The two sides are engaged in intensive talks, centering on Tehran's uranium enrichment rights, with President Mohammad Khatami announcing this week that the two sides have made significant progress in this regard.
Giving his own assessment of last month's talks, Foreign Ministry spokesman Hamid Reza Asefi described them as 'good', stressing that 'although cautionary, the last round of the negotiations has been a step forward'.
"The prospects of the negotiations are more positive than the past and we hope we will take an unreserved positive step in the next meeting," he told reporters in his weekly news briefing.
Asefi also sounded optimistic over chances that the two sides 'reach a tangible outcome on giving definite guarantees' in the next round of negotiations.
"Today, almost a majority of the European countries have recognized Iran's right to having peaceful nuclear technology and the only issue is definite guarantees, on which we will reach a conclusion in the next negotiations," he said.
The Foreign Ministry spokesman refused to disclose details of a plan offered by Iran as part of the country's proposal to reach breakthrough in the standoff, but reiterated Tehran's determination to produce nuclear fuel by its own.
"Any plan offered by Iran is based on the principle that we never give up uranium enrichment and that the suspension of enrichment is temporary and voluntary," Asefi said.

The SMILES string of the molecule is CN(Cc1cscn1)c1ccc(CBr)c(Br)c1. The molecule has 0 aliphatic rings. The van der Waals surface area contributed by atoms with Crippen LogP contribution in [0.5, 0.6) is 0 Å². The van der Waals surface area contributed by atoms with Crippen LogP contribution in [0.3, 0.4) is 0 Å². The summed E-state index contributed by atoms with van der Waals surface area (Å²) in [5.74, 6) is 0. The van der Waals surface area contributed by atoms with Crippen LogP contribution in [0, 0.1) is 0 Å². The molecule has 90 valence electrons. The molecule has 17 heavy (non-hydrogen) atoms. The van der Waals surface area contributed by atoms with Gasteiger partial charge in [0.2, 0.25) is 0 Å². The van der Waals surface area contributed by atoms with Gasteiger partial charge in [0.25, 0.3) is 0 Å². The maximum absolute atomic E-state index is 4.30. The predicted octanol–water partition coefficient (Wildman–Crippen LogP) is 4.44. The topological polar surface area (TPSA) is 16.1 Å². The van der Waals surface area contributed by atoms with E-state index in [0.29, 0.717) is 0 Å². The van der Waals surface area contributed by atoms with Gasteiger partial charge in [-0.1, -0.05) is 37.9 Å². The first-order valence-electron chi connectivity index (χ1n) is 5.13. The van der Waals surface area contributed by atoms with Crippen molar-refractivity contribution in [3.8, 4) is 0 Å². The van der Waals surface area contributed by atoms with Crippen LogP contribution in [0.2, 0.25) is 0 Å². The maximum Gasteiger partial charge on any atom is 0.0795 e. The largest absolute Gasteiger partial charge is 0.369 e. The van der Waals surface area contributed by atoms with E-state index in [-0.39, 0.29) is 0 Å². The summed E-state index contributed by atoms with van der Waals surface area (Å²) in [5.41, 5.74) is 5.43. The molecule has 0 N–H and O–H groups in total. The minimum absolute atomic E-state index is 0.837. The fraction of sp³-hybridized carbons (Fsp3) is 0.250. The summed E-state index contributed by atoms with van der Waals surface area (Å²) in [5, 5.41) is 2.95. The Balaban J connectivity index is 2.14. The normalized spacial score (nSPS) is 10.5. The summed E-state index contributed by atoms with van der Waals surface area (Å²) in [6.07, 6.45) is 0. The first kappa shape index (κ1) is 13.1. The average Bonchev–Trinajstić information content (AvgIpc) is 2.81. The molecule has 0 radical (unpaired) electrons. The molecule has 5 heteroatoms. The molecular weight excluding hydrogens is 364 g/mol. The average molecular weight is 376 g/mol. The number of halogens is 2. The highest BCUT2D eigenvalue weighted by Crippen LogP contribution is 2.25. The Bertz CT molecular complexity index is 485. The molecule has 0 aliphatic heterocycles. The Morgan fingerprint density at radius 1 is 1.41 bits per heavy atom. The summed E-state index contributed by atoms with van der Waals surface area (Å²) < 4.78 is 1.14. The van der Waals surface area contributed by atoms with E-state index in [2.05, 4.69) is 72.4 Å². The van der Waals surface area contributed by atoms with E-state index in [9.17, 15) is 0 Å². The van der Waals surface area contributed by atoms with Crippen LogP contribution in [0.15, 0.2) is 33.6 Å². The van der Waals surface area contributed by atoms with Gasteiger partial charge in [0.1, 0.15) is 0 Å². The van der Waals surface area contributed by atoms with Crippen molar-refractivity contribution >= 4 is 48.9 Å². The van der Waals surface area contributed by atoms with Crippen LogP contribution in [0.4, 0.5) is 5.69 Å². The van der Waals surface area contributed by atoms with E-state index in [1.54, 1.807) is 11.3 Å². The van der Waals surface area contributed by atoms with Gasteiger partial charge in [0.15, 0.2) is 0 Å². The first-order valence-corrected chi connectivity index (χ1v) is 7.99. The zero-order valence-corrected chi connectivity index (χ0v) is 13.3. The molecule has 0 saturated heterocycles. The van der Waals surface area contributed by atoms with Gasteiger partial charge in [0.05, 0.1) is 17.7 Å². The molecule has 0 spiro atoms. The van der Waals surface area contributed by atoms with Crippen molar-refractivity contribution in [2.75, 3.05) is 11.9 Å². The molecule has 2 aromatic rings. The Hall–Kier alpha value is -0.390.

Diplomats from Iran and the European Union will meet in Paris on April 19 to examine Tehran's proposal, including pilot centrifuge for uranium enrichment on a small scale.
Khatami said Tuesday that the two sides have taken steps forward, citing the Europeans' 'very open' reaction to Iran's proposal, particularly that of France.
"I hope that during the April 29 meeting that, thanks to French support, but equally due to the welcome given the overall plan, we will be able to make even more substantial progress," he said in Paris after meeting with French President Jacques Chirac.
Khatami said the two sides were closer to a settlement over Tehran's right to develop nuclear power.
Uranium enrichment is the key sticking point in the negotiations, which Tehran has suspended as a confidence-building gesture since last November.
The country, however, insists that it cannot be cajoled to sustain the suspension for good.
The Europeans, represented by Germany, France and Britain, have been pressing the Islamic Republic on this in return for a package of incentives.
Iran's Foreign Minister Kamal Kharrazi stressed last month that economic incentives may help improve foreign relations but won't permanently stop Tehran from pursuing a peaceful nuclear program.
"Our (nuclear) rights cannot be exchanged for any economic incentives," he told a news conference.
Kharrazi said the Nuclear Non-proliferation Treaty allows Iran to pursue a peaceful nuclear program including enriching uranium and Tehran won't allow anybody to deny them that right.
"Economic incentives can't replace our rights. Our legitimate rights can't be compensated through economic incentives," Kharrazi said.
The foreign minister stated that Iran is ready to give assurances that it will not produce bomb-grade uranium.
"We do not intend to enrich to the level that is needed to make atomic bombs and have imposed a limit ... that we enrich to the level we need for nuclear (reactor) fuel," he said.
... Payvand News - 4/11/05 ... --